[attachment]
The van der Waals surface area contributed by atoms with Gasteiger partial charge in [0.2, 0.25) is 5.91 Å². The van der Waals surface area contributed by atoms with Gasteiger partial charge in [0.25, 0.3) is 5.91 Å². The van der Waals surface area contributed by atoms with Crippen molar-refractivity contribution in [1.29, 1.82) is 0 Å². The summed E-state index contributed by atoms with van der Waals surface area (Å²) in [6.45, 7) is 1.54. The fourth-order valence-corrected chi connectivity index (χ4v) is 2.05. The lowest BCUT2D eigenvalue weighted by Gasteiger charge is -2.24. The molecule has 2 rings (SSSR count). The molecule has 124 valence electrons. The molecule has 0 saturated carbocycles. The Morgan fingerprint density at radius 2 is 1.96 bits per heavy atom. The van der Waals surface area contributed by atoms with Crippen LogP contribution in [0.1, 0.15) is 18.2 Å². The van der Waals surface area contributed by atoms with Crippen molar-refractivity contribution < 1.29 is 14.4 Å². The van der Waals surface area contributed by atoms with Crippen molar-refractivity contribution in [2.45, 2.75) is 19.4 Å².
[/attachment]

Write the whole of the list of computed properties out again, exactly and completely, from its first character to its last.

The van der Waals surface area contributed by atoms with Gasteiger partial charge in [0.2, 0.25) is 5.91 Å². The van der Waals surface area contributed by atoms with Gasteiger partial charge in [0.25, 0.3) is 5.91 Å². The van der Waals surface area contributed by atoms with Crippen molar-refractivity contribution in [1.29, 1.82) is 0 Å². The summed E-state index contributed by atoms with van der Waals surface area (Å²) in [6.45, 7) is 1.54. The fourth-order valence-corrected chi connectivity index (χ4v) is 2.05. The lowest BCUT2D eigenvalue weighted by Gasteiger charge is -2.24. The molecule has 2 rings (SSSR count). The molecule has 124 valence electrons. The molecule has 0 saturated carbocycles. The Morgan fingerprint density at radius 2 is 1.96 bits per heavy atom. The van der Waals surface area contributed by atoms with Crippen LogP contribution in [0.1, 0.15) is 18.2 Å². The van der Waals surface area contributed by atoms with Crippen molar-refractivity contribution < 1.29 is 14.4 Å². The van der Waals surface area contributed by atoms with Crippen molar-refractivity contribution in [2.45, 2.75) is 19.4 Å².